When I ran two polls on Instagram on how many people believe in the idea of ‘cancelling’ and another on if we should publish who and what we’re cancelling across our social media, 37 people voted yes to the idea of cancelling people as opposed to 17 who disagreed. However only 11 people said they would be vocal about it in contrast to 39 who would presumably ‘cancel’ but would keep quiet about it.
Maybe the act of ‘cancelling’ ideas is the fire we need in our bellies to create change—it can be the spark that makes someone want to get up and stand up for their beliefs—but it’s our ability to take our words and transform them into actions that creates real change.
Like most people, I check Instagram before going to sleep and do the same as soon as I wake up. Posting on the platform wouldn’t be that big of a deal for us if likes weren’t such a big part of the process. Likes control us as soon as we press the ‘post’ button—only after having gone through the long procedure of picking a good picture, filtering it, etc. What would it be like if this social media standard of measurement was taken out of the equation?
Last week, former Facebook executive and Head of Instagram Adam Mosseri announced that the company would be running tests in Canada on a new version of the app where users could still like posts but only the owner of the post would be able to see how many likes the picture got. It looks like the company wants people to go back to its roots—focusing on the content that we share instead of the amount of likes we receive. As nice as this sounds, coming from a social media company, it also seems too good to be true.
With apps like Instagram, Twitter, and Facebook, amongst others, likes do more than feed into our constant attention seeking behaviour and our comparison obsession. Likes help the algorithms that basically control those platforms decide which content to show first, or which ads a user is most likely to click on. This kind of data is not something easy to let go of. Even though likes are not planned to be completely removed, just hidden from other users, this new way of consuming social media content is bound to affect the way we show our appreciation for certain posts.
Social media adapts a herd mentality: when a picture that already has a lot of likes shows up on your timeline, you’re more inclined to double tap it than one that doesn’t have a lot or has none. Not only does it reinforce the problem of how we look for validation online, but it also affects our mental health. Even Kanye West said it last year in one of his rants on Twitter—social networks are damaging people’s mental health and we should be protected from knowing how many likes and followers we have.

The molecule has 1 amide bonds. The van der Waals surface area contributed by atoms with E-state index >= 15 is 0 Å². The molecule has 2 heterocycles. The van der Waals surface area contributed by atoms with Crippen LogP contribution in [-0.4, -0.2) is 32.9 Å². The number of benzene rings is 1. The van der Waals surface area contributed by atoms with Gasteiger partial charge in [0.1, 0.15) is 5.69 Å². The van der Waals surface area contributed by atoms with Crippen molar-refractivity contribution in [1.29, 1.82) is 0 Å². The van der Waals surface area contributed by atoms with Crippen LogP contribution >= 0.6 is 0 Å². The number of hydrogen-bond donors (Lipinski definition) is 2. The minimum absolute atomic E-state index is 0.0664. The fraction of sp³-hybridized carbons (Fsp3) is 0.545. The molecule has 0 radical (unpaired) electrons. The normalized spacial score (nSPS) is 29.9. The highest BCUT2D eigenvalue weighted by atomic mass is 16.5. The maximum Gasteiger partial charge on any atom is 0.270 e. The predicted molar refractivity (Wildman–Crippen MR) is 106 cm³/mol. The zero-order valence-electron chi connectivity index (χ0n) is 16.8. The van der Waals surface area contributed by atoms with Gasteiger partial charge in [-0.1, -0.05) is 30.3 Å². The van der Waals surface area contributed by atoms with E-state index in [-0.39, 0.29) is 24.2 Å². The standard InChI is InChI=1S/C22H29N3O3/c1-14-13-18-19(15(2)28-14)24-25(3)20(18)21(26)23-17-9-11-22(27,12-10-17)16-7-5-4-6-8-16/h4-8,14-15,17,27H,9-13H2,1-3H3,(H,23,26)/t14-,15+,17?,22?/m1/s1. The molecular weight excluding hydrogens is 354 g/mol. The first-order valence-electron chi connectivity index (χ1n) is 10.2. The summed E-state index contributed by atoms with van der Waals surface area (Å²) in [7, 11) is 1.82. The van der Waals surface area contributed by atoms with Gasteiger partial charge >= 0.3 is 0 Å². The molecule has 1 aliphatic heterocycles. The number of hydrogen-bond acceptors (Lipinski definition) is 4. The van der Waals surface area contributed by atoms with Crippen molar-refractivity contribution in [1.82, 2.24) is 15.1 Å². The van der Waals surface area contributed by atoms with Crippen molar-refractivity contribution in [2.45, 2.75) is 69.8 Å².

For some of the younger users of Instagram, pressure to post often as well as like their friends’ photos quickly is part of growing up with the technology. Millennials’ social status is based on how many likes, comments, and followers they have. Changing this could be a first step towards ‘digital detox’, although comments could become the new likes.
This test could raise concern amongst celebrities and influencers, who have monetised on their popularity through sponsored posts, other types of ads and, obviously, likes. Hiding likes would make it harder for them to ‘go viral’ and see how much engagement a post receives. Instagram would only benefit now from making it harder for businesses and influencers to thrive on its platform, because people would praise them for trying to make it a safer environment.
What about in the long run? If users can’t imagine how influential you are because your likes count is secret, then advertisers and influencers will probably just find or create another platform where more money can be made through the perpetuation of this herd mentality.
Our relationship with social media, and as a result likes, has slowly turned into something bordering on unhealthy. Even though this possible new version might not be as dramatic as it sounds, it could still change a few things—for the app and for our mental health. We could go back to posting pictures just to share them with our friends, families (and fans for celebrities and influencers) just for fun. Today, social media is more about winning at life—let’s make it enjoyable again.